Using three.js, there are different ways to create the effect of an 'infinite world' where a user can never reach the end due to it dynamically regenerating more terrain.
This post looks at a couple alternative ways to create this effect, leading towards the goal of enabling a user to navigate a world in first person, without reaching the edge.
1. The stationary camera trick
One possible way to create this effect can be seen in 'Seeing Sounds Part 4' where the terrain was infinitely animating based on a stationary camera. Here, objects are animated towards and past the camera, to be repositioned at the start where the cycle would continue, as seen below:
I've used stars in the diagram above as it's the same example used in a previous stars tutorial I have written which you can read to get a better understanding of the method. The stars can be used interchangably with other objects such as large planes of terrain.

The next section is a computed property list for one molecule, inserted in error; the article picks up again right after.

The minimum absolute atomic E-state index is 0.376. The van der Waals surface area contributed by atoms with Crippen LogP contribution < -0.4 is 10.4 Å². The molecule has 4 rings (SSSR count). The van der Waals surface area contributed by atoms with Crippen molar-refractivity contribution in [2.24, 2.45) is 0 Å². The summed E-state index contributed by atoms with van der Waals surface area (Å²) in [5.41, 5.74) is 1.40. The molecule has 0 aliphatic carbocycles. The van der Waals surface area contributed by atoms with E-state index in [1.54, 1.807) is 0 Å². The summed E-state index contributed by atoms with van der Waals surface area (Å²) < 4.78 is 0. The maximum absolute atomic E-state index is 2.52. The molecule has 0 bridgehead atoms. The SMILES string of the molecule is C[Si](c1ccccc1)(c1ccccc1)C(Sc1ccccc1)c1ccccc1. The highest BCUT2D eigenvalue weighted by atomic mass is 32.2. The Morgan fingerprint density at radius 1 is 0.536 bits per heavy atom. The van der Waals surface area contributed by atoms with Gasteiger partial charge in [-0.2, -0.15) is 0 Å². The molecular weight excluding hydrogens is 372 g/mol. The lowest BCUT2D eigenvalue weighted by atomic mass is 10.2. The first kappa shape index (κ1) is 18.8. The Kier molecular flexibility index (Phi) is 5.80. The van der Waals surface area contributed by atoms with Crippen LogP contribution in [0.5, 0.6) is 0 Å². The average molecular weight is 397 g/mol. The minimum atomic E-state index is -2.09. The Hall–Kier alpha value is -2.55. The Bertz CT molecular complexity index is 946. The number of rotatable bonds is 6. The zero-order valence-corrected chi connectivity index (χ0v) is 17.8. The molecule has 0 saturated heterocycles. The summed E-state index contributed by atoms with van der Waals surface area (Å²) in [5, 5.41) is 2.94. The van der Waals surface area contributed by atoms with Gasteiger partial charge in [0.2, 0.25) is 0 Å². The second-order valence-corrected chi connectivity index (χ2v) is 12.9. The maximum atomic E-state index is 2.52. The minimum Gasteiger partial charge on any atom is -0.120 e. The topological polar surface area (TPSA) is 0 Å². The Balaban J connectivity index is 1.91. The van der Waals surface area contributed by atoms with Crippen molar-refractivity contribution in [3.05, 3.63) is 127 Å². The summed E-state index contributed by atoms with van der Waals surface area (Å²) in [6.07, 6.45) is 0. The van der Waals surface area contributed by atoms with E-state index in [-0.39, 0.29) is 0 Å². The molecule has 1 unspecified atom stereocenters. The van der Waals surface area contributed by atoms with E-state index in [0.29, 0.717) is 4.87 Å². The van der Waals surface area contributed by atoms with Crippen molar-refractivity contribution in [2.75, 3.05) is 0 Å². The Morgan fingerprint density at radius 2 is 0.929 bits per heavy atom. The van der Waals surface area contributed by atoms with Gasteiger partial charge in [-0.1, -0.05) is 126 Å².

2. First person infinite worlds
The previous method is fine for situations where the camera is stationary, but if we want to enable a user to explore the world in first person (like a shooting game such as doom), the camera would now be following the user, meaning the above trick wouldn't work (correct me if I'm wrong in the comments).
To enable a first person mode and still create an 'infinite world' effect, we would now need to track the movement of the camera, and position the ground around it as seen in this blog, and the image below:
To the left of the image is the way described in the first explanation in this post, and on the right is the dynamic camera approach.
In the image on the right, we have 9 pieces of terrain as opposed to previously having two. This enables us to have a central position which is where we want to keep the camera.
For example, if the camera moves from the centre into the next terrain on the left (in the image it would move one square to the left), the set of terrains from the right (those circled in the image) would be repositioned in front of the camera to the left (as shown by the arrow in the diagram) - thereby keeping the camera in a central square.
This idea is explained further in this blog, so read there for more details.
Trying it out
I have now created a first version of this which can be seen here.